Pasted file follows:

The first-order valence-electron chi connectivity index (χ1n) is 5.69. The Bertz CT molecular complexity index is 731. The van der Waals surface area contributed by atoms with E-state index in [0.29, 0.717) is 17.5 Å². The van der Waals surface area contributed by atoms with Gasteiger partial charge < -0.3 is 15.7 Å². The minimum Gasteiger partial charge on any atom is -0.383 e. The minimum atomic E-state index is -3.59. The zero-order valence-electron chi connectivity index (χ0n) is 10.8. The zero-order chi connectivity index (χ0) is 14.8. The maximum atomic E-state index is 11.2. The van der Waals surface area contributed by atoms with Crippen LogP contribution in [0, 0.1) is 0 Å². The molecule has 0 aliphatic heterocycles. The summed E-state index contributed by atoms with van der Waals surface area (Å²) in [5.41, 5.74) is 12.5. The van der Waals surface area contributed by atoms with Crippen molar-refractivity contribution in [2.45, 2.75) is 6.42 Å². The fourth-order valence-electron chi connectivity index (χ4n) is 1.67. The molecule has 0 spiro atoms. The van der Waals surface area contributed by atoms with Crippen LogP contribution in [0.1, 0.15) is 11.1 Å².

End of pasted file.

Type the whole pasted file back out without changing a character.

The first-order valence-electron chi connectivity index (χ1n) is 5.69. The Bertz CT molecular complexity index is 731. The van der Waals surface area contributed by atoms with E-state index in [0.29, 0.717) is 17.5 Å². The van der Waals surface area contributed by atoms with Gasteiger partial charge < -0.3 is 15.7 Å². The minimum Gasteiger partial charge on any atom is -0.383 e. The minimum atomic E-state index is -3.59. The zero-order valence-electron chi connectivity index (χ0n) is 10.8. The zero-order chi connectivity index (χ0) is 14.8. The maximum atomic E-state index is 11.2. The van der Waals surface area contributed by atoms with Crippen LogP contribution in [0, 0.1) is 0 Å². The molecule has 0 aliphatic heterocycles. The summed E-state index contributed by atoms with van der Waals surface area (Å²) in [5.41, 5.74) is 12.5. The van der Waals surface area contributed by atoms with Crippen molar-refractivity contribution in [2.45, 2.75) is 6.42 Å². The fourth-order valence-electron chi connectivity index (χ4n) is 1.67. The molecule has 0 spiro atoms. The van der Waals surface area contributed by atoms with Crippen LogP contribution in [0.1, 0.15) is 11.1 Å².